Decades of epidemiological research have demonstrated the impact of daily habits on health. A variety of conceptual models have been developed to describe the determinants of these behaviors, and thereby provide targets for interventions intended to reduce health risks (Armitage and Conner 1999). For example, the health belief model suggests that several cognitive factors influence health behavior: the value or importance an individual places on health; beliefs about vulnerability conferred by a specific behavior; beliefs about the severity of the related illness; the individual’s beliefs about the effectiveness of a behavior change in reducing risk; and a view of the relative costs and benefits of that change. From this perspective, interventions designed to increase the perceived importance of good health, strengthen the belief that a specific behavior impacts health, make clear the severity of the disease or condition to be prevented, emphasize the risk reducing impact of behavior change, and make salient the relative benefits of this change in promoting more healthy lifestyles. Based on this and closely related models of health behavior, interventions ranging from individual counseling to national advertising campaigns have been developed.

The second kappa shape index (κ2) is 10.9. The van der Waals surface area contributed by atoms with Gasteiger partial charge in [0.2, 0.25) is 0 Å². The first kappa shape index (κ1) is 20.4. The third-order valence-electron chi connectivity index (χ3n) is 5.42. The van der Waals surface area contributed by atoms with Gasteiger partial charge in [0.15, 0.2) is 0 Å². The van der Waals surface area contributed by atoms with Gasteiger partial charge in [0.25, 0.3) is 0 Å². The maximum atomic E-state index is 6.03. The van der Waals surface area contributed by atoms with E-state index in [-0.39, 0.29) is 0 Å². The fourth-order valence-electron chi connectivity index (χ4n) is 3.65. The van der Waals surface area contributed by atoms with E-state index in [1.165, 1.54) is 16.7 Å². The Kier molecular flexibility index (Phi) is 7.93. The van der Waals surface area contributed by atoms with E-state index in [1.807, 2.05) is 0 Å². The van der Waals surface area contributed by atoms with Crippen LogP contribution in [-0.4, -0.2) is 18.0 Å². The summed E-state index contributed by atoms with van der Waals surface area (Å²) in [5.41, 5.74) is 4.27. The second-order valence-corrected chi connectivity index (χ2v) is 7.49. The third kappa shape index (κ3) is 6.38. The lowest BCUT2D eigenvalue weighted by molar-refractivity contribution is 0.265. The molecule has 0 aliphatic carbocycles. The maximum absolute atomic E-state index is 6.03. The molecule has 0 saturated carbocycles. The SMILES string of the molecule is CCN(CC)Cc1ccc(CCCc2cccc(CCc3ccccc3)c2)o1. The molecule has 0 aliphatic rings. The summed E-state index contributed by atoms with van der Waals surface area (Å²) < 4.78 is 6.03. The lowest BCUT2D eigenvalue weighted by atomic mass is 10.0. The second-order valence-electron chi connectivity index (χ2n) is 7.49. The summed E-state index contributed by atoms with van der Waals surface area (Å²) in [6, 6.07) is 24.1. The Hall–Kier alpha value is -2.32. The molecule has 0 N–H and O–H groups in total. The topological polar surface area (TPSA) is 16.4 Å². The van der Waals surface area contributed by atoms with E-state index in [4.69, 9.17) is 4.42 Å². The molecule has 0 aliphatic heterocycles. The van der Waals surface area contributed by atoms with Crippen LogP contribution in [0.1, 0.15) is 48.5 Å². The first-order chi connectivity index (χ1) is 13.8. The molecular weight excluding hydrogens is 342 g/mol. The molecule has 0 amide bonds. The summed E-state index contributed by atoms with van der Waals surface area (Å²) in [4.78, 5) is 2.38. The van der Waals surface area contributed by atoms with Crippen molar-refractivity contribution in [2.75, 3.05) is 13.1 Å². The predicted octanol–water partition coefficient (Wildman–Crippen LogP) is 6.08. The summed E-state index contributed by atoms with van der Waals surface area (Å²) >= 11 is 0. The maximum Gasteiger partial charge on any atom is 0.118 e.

Other models of health behavior describe the adoption of a healthier lifestyle as a cyclical process, in which people consider and initiate behavior change, often revert to less healthy habits, and perhaps later renew their efforts (Weinstein et al. 1998). Different interventions may be optimal at different stages in this process. Informational strategies derived from the health beliefs model may be best for individuals who are in the earliest stages, either before or as they begin to consider a change in lifestyle. In contrast, active planning about the nature of ‘high risk’ situations where a return to old habits is likely and rehearsal of strategies for avoiding or managing such relapses may be useful after they have initiated changes. A specific health behavior change can also be addressed to many different intervention levels. For example, to increase regular physical activity, individual level counseling can be supplemented by small group or organizational level interventions such as couple, family, or workplace programs. Further, public policy level interventions can be effective, such as taxes to increase the cost of cigarettes or the construction of public recreational facilities.